has released a batch of statistics compiled using over five years worth of motor fleet claims in a bid to help brokers and clients identify their risks.
The latest data released by the insurer highlights a key fleet risk as we head into the winter months; animal collisions.
Richard Fenton, manager risk engineering at Vero
, noted that the in depth study of claims data from motor fleets found that the winter months make for a risky time for drivers with key times of the day also identified.
“The data suggests there is a much higher risk of a vehicle colliding with an animal at times when the driver’s vision is less effective,” Fenton said.
“For example, the data showed that approximately 60 per cent of animal collisions occur at dawn (5am to 8am) and dusk (5pm to 9pm).
“There is also a higher incidence of animal collisions during the months with fewer daylight hours.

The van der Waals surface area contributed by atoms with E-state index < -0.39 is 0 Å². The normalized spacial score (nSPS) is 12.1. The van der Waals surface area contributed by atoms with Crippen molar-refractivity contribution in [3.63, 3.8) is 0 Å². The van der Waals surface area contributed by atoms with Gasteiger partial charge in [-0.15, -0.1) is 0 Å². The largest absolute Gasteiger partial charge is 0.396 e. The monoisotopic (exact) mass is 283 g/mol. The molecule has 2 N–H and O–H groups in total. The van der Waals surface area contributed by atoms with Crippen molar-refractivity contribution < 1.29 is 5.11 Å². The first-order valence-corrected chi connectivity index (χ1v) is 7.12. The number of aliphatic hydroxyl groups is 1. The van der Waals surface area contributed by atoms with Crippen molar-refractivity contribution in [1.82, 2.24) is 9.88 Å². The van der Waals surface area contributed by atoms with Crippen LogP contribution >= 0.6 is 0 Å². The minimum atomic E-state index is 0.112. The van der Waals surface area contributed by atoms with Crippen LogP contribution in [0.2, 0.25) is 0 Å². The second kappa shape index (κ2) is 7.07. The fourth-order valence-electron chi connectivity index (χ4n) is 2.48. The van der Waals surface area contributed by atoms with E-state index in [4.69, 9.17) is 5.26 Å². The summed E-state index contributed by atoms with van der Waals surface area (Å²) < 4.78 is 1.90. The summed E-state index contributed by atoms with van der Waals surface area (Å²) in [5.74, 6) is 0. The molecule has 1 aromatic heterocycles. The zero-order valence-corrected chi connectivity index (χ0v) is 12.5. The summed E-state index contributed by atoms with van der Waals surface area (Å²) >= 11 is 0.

“Only 18 per cent of collisions occur during summer, compared to 23 per cent during autumn, 29 per cent during spring and 30 per cent during winter.
“Clearly, the risk increases during these periods because drivers are unable to react as quickly as they could in brighter conditions.”
The data can be used by brokers to aid their clients and help develop risk mitigation tools to ensure the safety of the fleet, Fenton said.
“Fleet operators can examine the risk profiles of particular routes using crash data and eliminate or minimise the use of routes that have frequent animal collisions.
“Furthermore, they can plan out each driver’s journey so they are not travelling through high-risk areas during the dawn and dusk periods.
“Insurers and brokers can partner with fleet customers to help them formulate a risk management plan.”
Fenton also stressed that there are other proactive measures which can be taken to ensure the safety of drivers during the dangerous months ahead.
“Vehicles can also be fitted with features such as bullbars or high-pitched animal warning systems like ‘Shuroo’. These can minimise driver injuries and vehicle damage, and even prevent a collision.”